developing one roll of film in a two roll tank, and rinse question

Discussion in 'Film and Processing' started by sixtyforty, Dec 2, 2018.

  1. Thank you aoresteen and glen.

    My one roll was a success. I used d76 1-1 with gentle inversions and everything turned out well! Thanks for the pointers!
  2. Not all film will scratch with a squeegee, but when one does, it is a pisser. Some films are more prone to scratching, so I stay away from it. Just let the photoflo do its job.
    sixtyforty likes this.
  3. It isn't discussed much, but non-hardening fixers are much more common now.

    Well, for one, emulsions are harder than they used to be, but also because the hardening isn't needed.

    I wonder if that makes them scratch easier.

    If I find scratched film, I usually assume it happened in the camera, not in (my) processing.

    (Well, I also have film back to about 50 years ago when I started. In that case, I
    usually assume poor storage conditions.)

    But I never use a squeegee. Instead, as I believe I learned from my father, run a finger down
    each side. Not squeeze, but the weight of a film clip on the end so that very little pressure
    on the film. Photo-flo also (temporarily) softens skin, so it isn't likely to scratch.
    (If you have very rough skin, it might not soften enough.)
    Henricvs likes this.
  4. I always use two reels in stainless tanks, even if only one (the bottom one) had film and fill the tank. Agitation is by inversion, and a moving reel or excess air results in too much agitation. This, in turn, may cause uneven development and/or excessive contrast. I have large tanks which lay on their side and roll. I fill the extra space with empty reels, but you always use the same amount of solution for this method - enough to cover the center of the reel. The last time I used a spindle for agitation was in 8th grade, before the first Astronauts were named.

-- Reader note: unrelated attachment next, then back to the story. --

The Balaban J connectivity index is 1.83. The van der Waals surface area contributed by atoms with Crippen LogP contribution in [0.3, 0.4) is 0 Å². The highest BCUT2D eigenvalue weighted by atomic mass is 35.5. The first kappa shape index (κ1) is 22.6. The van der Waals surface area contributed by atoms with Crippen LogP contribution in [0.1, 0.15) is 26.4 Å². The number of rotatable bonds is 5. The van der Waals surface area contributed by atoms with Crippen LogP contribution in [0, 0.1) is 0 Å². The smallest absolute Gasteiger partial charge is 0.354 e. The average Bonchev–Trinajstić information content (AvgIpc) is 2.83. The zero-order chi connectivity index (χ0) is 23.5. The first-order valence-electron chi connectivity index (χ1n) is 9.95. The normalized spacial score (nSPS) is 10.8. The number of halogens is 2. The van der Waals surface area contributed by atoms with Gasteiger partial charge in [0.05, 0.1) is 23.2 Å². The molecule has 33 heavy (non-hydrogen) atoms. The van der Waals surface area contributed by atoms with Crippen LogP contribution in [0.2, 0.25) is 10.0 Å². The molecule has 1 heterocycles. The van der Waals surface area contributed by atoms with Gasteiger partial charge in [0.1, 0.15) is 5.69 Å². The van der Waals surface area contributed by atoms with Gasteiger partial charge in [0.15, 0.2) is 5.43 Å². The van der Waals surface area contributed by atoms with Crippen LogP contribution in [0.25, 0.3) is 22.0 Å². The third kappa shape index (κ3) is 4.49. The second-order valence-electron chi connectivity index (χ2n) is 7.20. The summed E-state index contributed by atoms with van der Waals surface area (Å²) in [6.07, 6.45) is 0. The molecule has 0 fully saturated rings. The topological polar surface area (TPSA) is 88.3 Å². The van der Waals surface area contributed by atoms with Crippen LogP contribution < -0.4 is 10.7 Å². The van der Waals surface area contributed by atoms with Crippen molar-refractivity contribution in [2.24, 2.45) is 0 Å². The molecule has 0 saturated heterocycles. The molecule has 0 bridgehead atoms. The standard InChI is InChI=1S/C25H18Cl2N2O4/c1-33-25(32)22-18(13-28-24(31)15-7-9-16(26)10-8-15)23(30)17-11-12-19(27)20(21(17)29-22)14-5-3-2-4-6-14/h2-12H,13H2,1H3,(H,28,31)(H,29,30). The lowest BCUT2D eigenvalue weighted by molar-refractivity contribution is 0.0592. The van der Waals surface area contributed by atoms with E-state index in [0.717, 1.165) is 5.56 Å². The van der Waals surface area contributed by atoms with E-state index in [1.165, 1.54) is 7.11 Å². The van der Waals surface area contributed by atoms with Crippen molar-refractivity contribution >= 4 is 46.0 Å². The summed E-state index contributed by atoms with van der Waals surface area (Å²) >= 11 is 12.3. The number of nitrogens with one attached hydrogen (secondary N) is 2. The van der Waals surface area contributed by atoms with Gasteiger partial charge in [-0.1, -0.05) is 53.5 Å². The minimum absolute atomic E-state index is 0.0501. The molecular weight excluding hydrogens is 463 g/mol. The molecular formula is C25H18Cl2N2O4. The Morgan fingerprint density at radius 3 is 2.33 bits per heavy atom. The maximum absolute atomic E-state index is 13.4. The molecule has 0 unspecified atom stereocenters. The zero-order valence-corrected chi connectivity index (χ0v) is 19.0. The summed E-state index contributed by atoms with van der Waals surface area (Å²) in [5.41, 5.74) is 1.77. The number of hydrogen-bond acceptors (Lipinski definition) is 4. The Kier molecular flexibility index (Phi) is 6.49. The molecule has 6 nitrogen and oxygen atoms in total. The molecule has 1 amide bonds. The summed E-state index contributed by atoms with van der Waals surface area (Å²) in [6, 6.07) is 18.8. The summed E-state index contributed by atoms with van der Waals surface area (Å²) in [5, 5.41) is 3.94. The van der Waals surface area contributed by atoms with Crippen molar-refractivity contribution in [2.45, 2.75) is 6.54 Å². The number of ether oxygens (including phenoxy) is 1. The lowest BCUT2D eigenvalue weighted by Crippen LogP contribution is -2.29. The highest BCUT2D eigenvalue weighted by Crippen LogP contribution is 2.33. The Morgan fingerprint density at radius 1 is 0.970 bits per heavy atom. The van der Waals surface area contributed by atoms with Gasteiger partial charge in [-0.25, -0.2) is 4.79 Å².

IMO, squeegees are essential, the kind with rubber blades not a sponge. They don't scratch if kept cleen, expecially of any chemicals or gelatin particles which scratch if allowed to harden. My habit was to hold them under running water and wipe the blades between my fingers before use, and shake them dry. Then dip them in the Photoflo solution, shake the excess off and wipe the hanging film from top to bottom. Properly squeegeed film dries quickly and evenly, before dust can collect and stick, or water spots can form streaks and deform the film in the process.

    Sponges are impossible to keep clean. Any dirt of debris hides in the pores where it can't be removed. You can't really absorb the water with a sponge without leaving streaks. A squeegee simply moves the water out of the way, leaving a thin film which dries to the touch in less than a minute.
    Last edited: Dec 13, 2018
  5. The Unicolor FilmDrum, used with the Uniroller, is used horizontally, and as you say filled to the center of the reel.

    There is a movable, rubber sealed, end, such that there isn't excess space, for 1 to maybe 5 reels.